Morocco from Atlas Mountains, back to Casablanca

Morocco's flag
Africa » Morocco » Marrakech-Tensift-El Haouz » Marrakech
September 11th 2013
Published: September 11th 2013
Edit Blog Post

This is the 3rd and last blog on Morocco


After a 7.00am rise, we ventured towards the oasis of Tinehir, and then on through the Todra Gorge – the Grand Canyon of the Sahara. This was amazing, with cliffs towering up on both sides of the road.

We then went to Boumalne-du-Dades, where we encounter the dry rugged Dades Valley, dotted with oases of figs, olives, date palms and with castellated mud houses hugging the slopes. The colour contrast between the brown/red mountains and cliffs with the green oasis on the valley floor was stunning. There are many aquifers and springs in this area.

We then stopped in the desert for Berber tea and almonds at an Imam’s house at a traditional Kasbah. We were able to ask him many questions on his life as an Imam.

Our route of 1000 Kasbahs concludes at Ouarzazate, film capital of Morocco, with everything from Lawrence of Arabia to Star Wars being filmed here .

Our hotel was beautiful and is the hotel where all the actors stay when they are filming. There were many statues and other props dotted all around the hotel. There were Egyptian statues and many others. There was a massive pool and even a table tennis table that Tom & I had a game on. Dinner was in the hotel that night.


We had to get our cameras ready for our stop at the village of Aït Benhaddou, boasting one of Morocco’s finest Kasbahs (which is a hotel/restaurant).

We then continued via the spectacular Tizi n’ Tichka Pass before descending down through many hair-pin bends past charming mountain villages, dense woods and green fields to the ochre coloured city of Marrakesh.

That night we went to the main central square (Djemaa El Fna Square) in Marrakech where 1000s of people congregate 7 nights a week to have dinner, watch dancers, local musicians (yes Tom got a CD!!) snake charmers with cobras, and trinket sellers.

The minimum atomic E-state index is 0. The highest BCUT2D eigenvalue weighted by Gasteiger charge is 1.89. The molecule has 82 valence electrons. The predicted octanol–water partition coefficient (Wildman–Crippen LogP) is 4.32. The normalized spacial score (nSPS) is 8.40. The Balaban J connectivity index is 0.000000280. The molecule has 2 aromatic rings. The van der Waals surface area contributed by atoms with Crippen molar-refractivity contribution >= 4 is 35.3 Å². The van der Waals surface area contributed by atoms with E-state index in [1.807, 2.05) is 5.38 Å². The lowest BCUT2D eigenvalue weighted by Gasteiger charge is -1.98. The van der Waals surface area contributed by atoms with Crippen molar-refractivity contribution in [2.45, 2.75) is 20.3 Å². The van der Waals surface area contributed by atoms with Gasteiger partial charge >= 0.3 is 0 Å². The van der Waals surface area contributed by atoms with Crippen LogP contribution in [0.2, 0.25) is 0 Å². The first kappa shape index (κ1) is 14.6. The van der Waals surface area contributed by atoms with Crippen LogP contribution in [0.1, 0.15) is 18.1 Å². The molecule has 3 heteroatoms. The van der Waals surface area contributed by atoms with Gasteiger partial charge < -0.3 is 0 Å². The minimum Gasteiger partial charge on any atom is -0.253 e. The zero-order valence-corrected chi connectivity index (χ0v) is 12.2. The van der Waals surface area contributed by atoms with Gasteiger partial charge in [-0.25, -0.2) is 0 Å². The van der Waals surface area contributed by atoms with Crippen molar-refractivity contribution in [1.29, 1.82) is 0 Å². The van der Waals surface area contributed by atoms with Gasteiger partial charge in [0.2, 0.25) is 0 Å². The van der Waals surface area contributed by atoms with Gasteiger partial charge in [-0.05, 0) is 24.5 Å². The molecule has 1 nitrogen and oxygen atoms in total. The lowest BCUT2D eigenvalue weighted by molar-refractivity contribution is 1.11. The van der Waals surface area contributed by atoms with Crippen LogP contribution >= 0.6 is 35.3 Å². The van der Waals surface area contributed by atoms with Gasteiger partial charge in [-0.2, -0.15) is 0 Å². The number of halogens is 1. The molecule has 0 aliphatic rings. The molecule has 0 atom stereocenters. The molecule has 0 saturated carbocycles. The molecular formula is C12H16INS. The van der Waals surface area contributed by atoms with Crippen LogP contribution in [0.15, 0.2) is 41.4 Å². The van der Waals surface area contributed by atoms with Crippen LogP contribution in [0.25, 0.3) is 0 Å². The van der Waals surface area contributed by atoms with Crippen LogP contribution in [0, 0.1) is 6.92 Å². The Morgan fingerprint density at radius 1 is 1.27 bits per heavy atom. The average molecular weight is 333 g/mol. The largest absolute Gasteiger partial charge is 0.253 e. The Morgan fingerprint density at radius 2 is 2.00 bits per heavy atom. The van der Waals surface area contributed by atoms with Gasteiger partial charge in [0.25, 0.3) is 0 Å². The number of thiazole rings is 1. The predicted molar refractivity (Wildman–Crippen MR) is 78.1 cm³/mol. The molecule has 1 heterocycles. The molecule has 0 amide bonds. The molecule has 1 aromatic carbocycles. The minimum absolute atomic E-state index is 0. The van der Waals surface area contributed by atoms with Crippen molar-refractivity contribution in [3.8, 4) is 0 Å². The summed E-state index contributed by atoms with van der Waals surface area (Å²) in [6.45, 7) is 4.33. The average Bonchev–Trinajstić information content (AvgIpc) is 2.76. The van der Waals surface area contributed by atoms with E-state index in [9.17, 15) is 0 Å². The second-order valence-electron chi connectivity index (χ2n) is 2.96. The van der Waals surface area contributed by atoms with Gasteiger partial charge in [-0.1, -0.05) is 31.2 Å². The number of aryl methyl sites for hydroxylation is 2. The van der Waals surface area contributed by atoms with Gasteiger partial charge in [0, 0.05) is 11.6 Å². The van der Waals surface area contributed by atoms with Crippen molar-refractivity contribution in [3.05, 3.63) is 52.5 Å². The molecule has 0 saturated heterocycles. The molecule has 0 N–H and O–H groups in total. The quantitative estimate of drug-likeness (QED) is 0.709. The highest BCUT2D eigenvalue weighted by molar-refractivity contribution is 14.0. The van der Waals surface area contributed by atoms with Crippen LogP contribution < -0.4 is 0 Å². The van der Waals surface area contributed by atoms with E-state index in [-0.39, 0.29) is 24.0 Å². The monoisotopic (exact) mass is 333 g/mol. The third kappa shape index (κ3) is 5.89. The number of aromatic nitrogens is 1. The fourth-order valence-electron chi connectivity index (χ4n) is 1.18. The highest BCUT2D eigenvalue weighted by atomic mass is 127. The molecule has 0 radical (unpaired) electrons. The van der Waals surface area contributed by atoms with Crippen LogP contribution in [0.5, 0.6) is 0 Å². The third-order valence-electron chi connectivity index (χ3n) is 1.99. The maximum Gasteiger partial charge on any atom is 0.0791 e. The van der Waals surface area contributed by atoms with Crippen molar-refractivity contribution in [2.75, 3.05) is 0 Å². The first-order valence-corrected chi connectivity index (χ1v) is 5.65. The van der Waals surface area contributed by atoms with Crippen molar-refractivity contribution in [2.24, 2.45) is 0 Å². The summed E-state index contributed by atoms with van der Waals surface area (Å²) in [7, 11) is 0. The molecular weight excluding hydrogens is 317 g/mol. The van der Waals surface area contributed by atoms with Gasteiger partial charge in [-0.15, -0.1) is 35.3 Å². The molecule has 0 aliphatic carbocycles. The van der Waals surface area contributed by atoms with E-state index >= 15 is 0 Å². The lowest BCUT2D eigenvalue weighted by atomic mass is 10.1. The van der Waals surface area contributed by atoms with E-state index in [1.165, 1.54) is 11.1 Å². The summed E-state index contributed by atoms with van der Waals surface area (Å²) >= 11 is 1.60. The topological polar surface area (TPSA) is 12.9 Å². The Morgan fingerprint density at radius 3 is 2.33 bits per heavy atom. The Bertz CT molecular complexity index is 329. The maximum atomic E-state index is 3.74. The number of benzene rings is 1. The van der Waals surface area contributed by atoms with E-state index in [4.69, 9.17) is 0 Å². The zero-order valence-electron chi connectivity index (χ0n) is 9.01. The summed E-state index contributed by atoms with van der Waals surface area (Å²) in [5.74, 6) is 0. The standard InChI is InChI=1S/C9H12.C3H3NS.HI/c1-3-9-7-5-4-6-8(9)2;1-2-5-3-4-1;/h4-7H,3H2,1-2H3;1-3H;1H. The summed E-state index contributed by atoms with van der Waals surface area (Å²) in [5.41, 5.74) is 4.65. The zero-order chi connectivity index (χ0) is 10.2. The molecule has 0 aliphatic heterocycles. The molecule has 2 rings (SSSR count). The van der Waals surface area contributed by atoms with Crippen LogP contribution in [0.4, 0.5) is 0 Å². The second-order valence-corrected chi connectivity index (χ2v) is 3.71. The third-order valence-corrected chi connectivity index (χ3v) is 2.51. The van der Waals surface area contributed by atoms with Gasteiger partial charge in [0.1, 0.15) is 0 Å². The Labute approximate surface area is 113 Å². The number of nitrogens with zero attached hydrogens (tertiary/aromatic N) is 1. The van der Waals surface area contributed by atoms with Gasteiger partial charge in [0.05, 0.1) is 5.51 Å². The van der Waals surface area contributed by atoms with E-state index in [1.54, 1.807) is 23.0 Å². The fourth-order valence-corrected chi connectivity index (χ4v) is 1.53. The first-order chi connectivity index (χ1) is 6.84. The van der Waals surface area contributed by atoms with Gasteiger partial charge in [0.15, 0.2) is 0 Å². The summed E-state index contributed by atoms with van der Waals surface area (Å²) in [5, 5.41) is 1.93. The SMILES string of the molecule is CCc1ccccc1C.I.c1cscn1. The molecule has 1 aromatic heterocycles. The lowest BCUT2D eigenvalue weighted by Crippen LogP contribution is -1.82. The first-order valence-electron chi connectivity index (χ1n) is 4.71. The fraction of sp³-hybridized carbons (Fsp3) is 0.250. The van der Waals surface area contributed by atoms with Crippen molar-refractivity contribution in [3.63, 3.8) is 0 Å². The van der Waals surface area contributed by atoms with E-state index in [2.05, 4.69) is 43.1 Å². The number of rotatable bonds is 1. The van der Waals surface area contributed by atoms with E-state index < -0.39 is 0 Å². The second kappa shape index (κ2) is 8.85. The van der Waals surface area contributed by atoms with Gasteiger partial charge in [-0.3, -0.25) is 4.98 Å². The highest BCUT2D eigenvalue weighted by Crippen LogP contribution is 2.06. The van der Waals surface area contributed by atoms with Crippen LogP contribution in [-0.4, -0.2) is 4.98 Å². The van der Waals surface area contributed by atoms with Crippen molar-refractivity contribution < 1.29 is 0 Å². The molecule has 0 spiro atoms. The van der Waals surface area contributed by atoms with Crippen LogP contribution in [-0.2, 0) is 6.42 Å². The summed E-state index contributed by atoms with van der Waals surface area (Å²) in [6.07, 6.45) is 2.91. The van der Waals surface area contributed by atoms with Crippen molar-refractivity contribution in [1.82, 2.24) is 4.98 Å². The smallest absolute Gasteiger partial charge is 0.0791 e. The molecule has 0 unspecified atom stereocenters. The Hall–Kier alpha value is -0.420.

We then went to a restaurant on the edge of the massive square and had beautiful local food including lamb from a tagine, couscous and a desert that was a puff pastry with light white custard dribbled over it. We were also entertained by a belly dancer who was young and beautiful, and 3 different local musician groups with whom we all danced. It was a lot of fun. The group of people we are travelling with have been fantastic also.

The next day’s sightseeing started back in the bustling Djemaa El Fna Square. After trying the fresh orange juice we walked into the Medina (old town), seeing the Koutoubia Mosque, whose minaret dominates the Marrakesh skyline. No other minaret built in Marrakech is allowed to be higher than this land-mark. We also included in our visit a walk through the Palais de la Bahia, built in the late 19th century, intended to be the greatest palace of its time. We then visited a local herb pharmacy, and other than the very hard sell to buy their products (including Viagra!!) it was an interesting session.

We then walked through the Medina and many of our group haggled in the souks (shops). We then all got back in our bus and several of us were dropped off in the new area. Tom & I walked around and then found a place for lunch and had a lovely thin-based pizza before catching a taxi back to our hotel.

We joined our tour director for pre-dinner drinks by the pool and then went to the hotel for dinner…again, another traditional Moroccan meal.


We were up at 7.00am and in the bus by 8.30am. We were given a copy of our group photo by Hassan, our tour director, which was a nice touch. We have been very impressed with Insight Travel.

We then headed back towards the Atlantic coast, so we said goodbye to the snake charmers of Marrakesh and drove back to Casablanca. We really have experienced the traditional charms of the country, and although tired, Casablanca is a fascinating place to visit, offering a unique insight into modern Morocco. In many ways, the economic capital represents the hopes and dreams of the country.

Then there is time to enjoy this vibrant city at your own pace. Tonight, of all the gin joints, in all the towns, in the entire world, there is apparently only one place to be. We join your Tour Director at Rick’s Café, recreated from the famous movie, Casablanca, and owned by an American lady. Several of the areas of the restaurant were a replica of the scenes in the movie. There was quite a bit of antique furniture on the 3 levels of the restaurant. We enjoyed a four course Celebration Dinner including drinks and, and we listened to a rendition of “As Time Goes By” to continue the theme of the film Casablanca. Here’s looking at you kid.!!!

On returning to the Sheraton, we said our goodbyes to those members of the group whom we would not see the next day, making sure email addresses were exchanged. They were a great group.


We flew out of Casablanca Airport just before 4.00pm back to Madrid by 6.30pm. It took just over 3 hours to go through all the police, security and customs process. Every step of the way was a long process, but we eventually was on the plane, boarding feeling satisfied we had learned a lot about Morocco .

Additional photos below
Photos: 54, Displayed: 25


Tot: 0.402s; Tpl: 0.021s; cc: 18; qc: 32; dbt: 0.0305s; 1; m:saturn w:www (; sld: 1; ; mem: 1.4mb